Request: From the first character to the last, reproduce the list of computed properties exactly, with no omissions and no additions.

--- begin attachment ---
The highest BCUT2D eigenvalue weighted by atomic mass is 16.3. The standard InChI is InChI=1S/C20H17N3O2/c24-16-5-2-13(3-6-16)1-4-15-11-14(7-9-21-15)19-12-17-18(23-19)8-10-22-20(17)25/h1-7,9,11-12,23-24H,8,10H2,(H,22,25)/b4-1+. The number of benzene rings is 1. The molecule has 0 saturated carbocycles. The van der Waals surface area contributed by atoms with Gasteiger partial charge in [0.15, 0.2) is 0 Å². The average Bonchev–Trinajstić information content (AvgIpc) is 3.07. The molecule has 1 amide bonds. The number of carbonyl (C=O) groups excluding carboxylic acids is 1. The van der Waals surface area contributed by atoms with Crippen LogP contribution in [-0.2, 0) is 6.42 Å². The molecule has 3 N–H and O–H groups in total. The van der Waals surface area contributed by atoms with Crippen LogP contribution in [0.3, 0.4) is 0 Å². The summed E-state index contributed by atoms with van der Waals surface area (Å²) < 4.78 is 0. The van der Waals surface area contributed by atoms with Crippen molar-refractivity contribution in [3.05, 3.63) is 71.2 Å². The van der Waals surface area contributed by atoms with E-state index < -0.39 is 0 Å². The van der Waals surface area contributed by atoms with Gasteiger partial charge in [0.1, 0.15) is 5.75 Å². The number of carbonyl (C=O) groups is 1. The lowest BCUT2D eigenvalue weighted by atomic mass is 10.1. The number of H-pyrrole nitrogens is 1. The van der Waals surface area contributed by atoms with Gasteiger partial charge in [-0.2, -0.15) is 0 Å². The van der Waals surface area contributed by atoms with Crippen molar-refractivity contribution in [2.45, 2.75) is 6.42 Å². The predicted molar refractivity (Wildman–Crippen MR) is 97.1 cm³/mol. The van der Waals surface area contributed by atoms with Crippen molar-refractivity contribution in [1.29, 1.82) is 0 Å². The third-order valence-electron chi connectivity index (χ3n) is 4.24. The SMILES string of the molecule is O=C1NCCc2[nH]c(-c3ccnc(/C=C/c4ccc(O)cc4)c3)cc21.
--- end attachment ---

The highest BCUT2D eigenvalue weighted by atomic mass is 16.3. The standard InChI is InChI=1S/C20H17N3O2/c24-16-5-2-13(3-6-16)1-4-15-11-14(7-9-21-15)19-12-17-18(23-19)8-10-22-20(17)25/h1-7,9,11-12,23-24H,8,10H2,(H,22,25)/b4-1+. The number of benzene rings is 1. The molecule has 0 saturated carbocycles. The van der Waals surface area contributed by atoms with Gasteiger partial charge in [0.15, 0.2) is 0 Å². The average Bonchev–Trinajstić information content (AvgIpc) is 3.07. The molecule has 1 amide bonds. The number of carbonyl (C=O) groups excluding carboxylic acids is 1. The van der Waals surface area contributed by atoms with Crippen LogP contribution in [-0.2, 0) is 6.42 Å². The molecule has 3 N–H and O–H groups in total. The van der Waals surface area contributed by atoms with Crippen LogP contribution in [0.3, 0.4) is 0 Å². The summed E-state index contributed by atoms with van der Waals surface area (Å²) < 4.78 is 0. The van der Waals surface area contributed by atoms with Crippen molar-refractivity contribution in [3.05, 3.63) is 71.2 Å². The van der Waals surface area contributed by atoms with E-state index < -0.39 is 0 Å². The van der Waals surface area contributed by atoms with Gasteiger partial charge in [0.1, 0.15) is 5.75 Å². The number of carbonyl (C=O) groups is 1. The lowest BCUT2D eigenvalue weighted by atomic mass is 10.1. The number of H-pyrrole nitrogens is 1. The van der Waals surface area contributed by atoms with Gasteiger partial charge in [-0.2, -0.15) is 0 Å². The van der Waals surface area contributed by atoms with Crippen molar-refractivity contribution in [2.45, 2.75) is 6.42 Å². The predicted molar refractivity (Wildman–Crippen MR) is 97.1 cm³/mol. The van der Waals surface area contributed by atoms with Crippen molar-refractivity contribution in [1.29, 1.82) is 0 Å². The third-order valence-electron chi connectivity index (χ3n) is 4.24. The SMILES string of the molecule is O=C1NCCc2[nH]c(-c3ccnc(/C=C/c4ccc(O)cc4)c3)cc21.